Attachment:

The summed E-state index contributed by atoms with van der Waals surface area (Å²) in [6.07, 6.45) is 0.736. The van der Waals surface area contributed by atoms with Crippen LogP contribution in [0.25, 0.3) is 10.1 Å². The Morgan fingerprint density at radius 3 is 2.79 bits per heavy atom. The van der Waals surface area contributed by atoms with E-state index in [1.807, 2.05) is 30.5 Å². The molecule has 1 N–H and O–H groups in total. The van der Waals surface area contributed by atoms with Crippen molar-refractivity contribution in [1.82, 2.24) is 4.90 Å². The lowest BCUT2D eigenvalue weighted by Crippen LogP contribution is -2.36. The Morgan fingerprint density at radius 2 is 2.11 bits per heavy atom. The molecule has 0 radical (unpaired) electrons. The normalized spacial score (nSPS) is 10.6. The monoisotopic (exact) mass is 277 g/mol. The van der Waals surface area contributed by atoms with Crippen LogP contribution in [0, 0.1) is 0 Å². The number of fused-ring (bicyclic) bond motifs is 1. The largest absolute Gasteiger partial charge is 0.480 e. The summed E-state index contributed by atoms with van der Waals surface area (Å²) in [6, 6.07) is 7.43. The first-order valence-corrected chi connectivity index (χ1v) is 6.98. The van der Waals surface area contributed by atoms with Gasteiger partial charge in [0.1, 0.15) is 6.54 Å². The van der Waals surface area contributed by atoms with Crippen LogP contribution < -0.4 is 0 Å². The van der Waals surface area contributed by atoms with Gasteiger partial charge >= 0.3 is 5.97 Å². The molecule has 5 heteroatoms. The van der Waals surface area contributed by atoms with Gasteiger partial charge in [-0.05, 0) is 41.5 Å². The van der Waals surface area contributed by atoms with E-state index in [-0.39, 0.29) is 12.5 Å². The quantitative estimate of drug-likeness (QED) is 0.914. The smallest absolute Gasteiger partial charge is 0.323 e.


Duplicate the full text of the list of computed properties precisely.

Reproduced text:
The summed E-state index contributed by atoms with van der Waals surface area (Å²) in [6.07, 6.45) is 0.736. The van der Waals surface area contributed by atoms with Crippen LogP contribution in [0.25, 0.3) is 10.1 Å². The Morgan fingerprint density at radius 3 is 2.79 bits per heavy atom. The van der Waals surface area contributed by atoms with E-state index in [1.807, 2.05) is 30.5 Å². The molecule has 1 N–H and O–H groups in total. The van der Waals surface area contributed by atoms with Crippen molar-refractivity contribution in [1.82, 2.24) is 4.90 Å². The lowest BCUT2D eigenvalue weighted by Crippen LogP contribution is -2.36. The Morgan fingerprint density at radius 2 is 2.11 bits per heavy atom. The molecule has 0 radical (unpaired) electrons. The normalized spacial score (nSPS) is 10.6. The monoisotopic (exact) mass is 277 g/mol. The van der Waals surface area contributed by atoms with Crippen LogP contribution in [0, 0.1) is 0 Å². The number of fused-ring (bicyclic) bond motifs is 1. The largest absolute Gasteiger partial charge is 0.480 e. The summed E-state index contributed by atoms with van der Waals surface area (Å²) in [6, 6.07) is 7.43. The first-order valence-corrected chi connectivity index (χ1v) is 6.98. The van der Waals surface area contributed by atoms with Gasteiger partial charge in [0.1, 0.15) is 6.54 Å². The van der Waals surface area contributed by atoms with Crippen LogP contribution < -0.4 is 0 Å². The van der Waals surface area contributed by atoms with Gasteiger partial charge >= 0.3 is 5.97 Å². The molecule has 5 heteroatoms. The van der Waals surface area contributed by atoms with Gasteiger partial charge in [-0.05, 0) is 41.5 Å². The van der Waals surface area contributed by atoms with E-state index in [-0.39, 0.29) is 12.5 Å². The quantitative estimate of drug-likeness (QED) is 0.914. The smallest absolute Gasteiger partial charge is 0.323 e.